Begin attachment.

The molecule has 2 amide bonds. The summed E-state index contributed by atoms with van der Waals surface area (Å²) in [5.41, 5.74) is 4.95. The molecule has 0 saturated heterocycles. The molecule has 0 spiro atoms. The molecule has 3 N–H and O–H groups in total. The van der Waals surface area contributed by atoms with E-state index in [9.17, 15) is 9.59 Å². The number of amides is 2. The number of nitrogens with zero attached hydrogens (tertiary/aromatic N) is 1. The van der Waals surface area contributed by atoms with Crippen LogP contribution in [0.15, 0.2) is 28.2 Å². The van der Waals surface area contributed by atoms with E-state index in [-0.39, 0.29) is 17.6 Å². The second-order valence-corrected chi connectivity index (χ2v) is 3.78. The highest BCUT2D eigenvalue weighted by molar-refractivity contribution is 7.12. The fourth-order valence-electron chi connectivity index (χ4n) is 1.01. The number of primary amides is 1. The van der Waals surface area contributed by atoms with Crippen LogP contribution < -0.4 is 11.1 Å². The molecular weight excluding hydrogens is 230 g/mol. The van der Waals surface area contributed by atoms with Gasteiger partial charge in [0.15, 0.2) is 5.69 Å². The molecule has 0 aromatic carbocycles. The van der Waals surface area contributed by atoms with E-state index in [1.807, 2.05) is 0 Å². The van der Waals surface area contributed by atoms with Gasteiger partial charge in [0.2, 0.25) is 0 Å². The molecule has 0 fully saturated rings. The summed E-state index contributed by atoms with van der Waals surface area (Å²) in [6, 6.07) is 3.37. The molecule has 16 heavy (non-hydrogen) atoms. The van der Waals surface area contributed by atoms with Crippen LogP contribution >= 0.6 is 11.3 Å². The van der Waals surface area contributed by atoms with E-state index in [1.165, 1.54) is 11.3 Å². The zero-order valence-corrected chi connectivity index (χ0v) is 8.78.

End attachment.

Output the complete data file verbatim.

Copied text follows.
The molecule has 2 amide bonds. The summed E-state index contributed by atoms with van der Waals surface area (Å²) in [5.41, 5.74) is 4.95. The molecule has 0 saturated heterocycles. The molecule has 0 spiro atoms. The molecule has 3 N–H and O–H groups in total. The van der Waals surface area contributed by atoms with E-state index in [9.17, 15) is 9.59 Å². The number of amides is 2. The number of nitrogens with zero attached hydrogens (tertiary/aromatic N) is 1. The van der Waals surface area contributed by atoms with Crippen LogP contribution in [0.15, 0.2) is 28.2 Å². The van der Waals surface area contributed by atoms with E-state index in [-0.39, 0.29) is 17.6 Å². The second-order valence-corrected chi connectivity index (χ2v) is 3.78. The highest BCUT2D eigenvalue weighted by molar-refractivity contribution is 7.12. The fourth-order valence-electron chi connectivity index (χ4n) is 1.01. The number of primary amides is 1. The van der Waals surface area contributed by atoms with Crippen LogP contribution < -0.4 is 11.1 Å². The molecular weight excluding hydrogens is 230 g/mol. The van der Waals surface area contributed by atoms with Gasteiger partial charge in [0.15, 0.2) is 5.69 Å². The molecule has 0 aromatic carbocycles. The van der Waals surface area contributed by atoms with E-state index in [1.807, 2.05) is 0 Å². The van der Waals surface area contributed by atoms with Gasteiger partial charge in [0.2, 0.25) is 0 Å². The molecule has 0 fully saturated rings. The summed E-state index contributed by atoms with van der Waals surface area (Å²) in [6, 6.07) is 3.37. The molecule has 16 heavy (non-hydrogen) atoms. The van der Waals surface area contributed by atoms with Crippen LogP contribution >= 0.6 is 11.3 Å². The van der Waals surface area contributed by atoms with E-state index in [1.165, 1.54) is 11.3 Å². The zero-order valence-corrected chi connectivity index (χ0v) is 8.78.